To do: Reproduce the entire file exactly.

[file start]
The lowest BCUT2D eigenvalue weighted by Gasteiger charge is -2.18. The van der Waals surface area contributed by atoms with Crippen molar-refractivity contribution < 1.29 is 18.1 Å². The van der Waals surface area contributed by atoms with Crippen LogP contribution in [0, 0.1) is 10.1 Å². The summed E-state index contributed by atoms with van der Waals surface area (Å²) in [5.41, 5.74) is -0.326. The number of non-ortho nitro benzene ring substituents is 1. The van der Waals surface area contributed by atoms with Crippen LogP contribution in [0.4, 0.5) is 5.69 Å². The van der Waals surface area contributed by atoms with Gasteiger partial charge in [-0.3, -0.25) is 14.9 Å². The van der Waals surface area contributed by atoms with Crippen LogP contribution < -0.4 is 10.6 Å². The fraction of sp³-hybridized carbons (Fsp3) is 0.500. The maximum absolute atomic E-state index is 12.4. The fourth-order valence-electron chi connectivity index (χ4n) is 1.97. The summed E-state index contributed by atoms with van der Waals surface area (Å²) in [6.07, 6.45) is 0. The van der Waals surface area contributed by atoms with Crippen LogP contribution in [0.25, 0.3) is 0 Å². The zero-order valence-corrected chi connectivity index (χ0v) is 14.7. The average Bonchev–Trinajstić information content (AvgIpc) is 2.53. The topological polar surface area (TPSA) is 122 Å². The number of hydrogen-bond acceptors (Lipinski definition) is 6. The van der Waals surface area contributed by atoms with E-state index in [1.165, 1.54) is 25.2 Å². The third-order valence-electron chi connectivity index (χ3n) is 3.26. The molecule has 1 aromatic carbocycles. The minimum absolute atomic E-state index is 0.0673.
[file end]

The lowest BCUT2D eigenvalue weighted by Gasteiger charge is -2.18. The van der Waals surface area contributed by atoms with Crippen molar-refractivity contribution < 1.29 is 18.1 Å². The van der Waals surface area contributed by atoms with Crippen LogP contribution in [0, 0.1) is 10.1 Å². The summed E-state index contributed by atoms with van der Waals surface area (Å²) in [5.41, 5.74) is -0.326. The number of non-ortho nitro benzene ring substituents is 1. The van der Waals surface area contributed by atoms with Crippen LogP contribution in [0.4, 0.5) is 5.69 Å². The van der Waals surface area contributed by atoms with Gasteiger partial charge in [-0.3, -0.25) is 14.9 Å². The van der Waals surface area contributed by atoms with Crippen LogP contribution < -0.4 is 10.6 Å². The fraction of sp³-hybridized carbons (Fsp3) is 0.500. The maximum absolute atomic E-state index is 12.4. The fourth-order valence-electron chi connectivity index (χ4n) is 1.97. The summed E-state index contributed by atoms with van der Waals surface area (Å²) in [6.07, 6.45) is 0. The van der Waals surface area contributed by atoms with Crippen LogP contribution in [0.25, 0.3) is 0 Å². The zero-order valence-corrected chi connectivity index (χ0v) is 14.7. The average Bonchev–Trinajstić information content (AvgIpc) is 2.53. The topological polar surface area (TPSA) is 122 Å². The number of hydrogen-bond acceptors (Lipinski definition) is 6. The van der Waals surface area contributed by atoms with E-state index in [1.165, 1.54) is 25.2 Å². The third-order valence-electron chi connectivity index (χ3n) is 3.26. The molecule has 1 aromatic carbocycles. The minimum absolute atomic E-state index is 0.0673.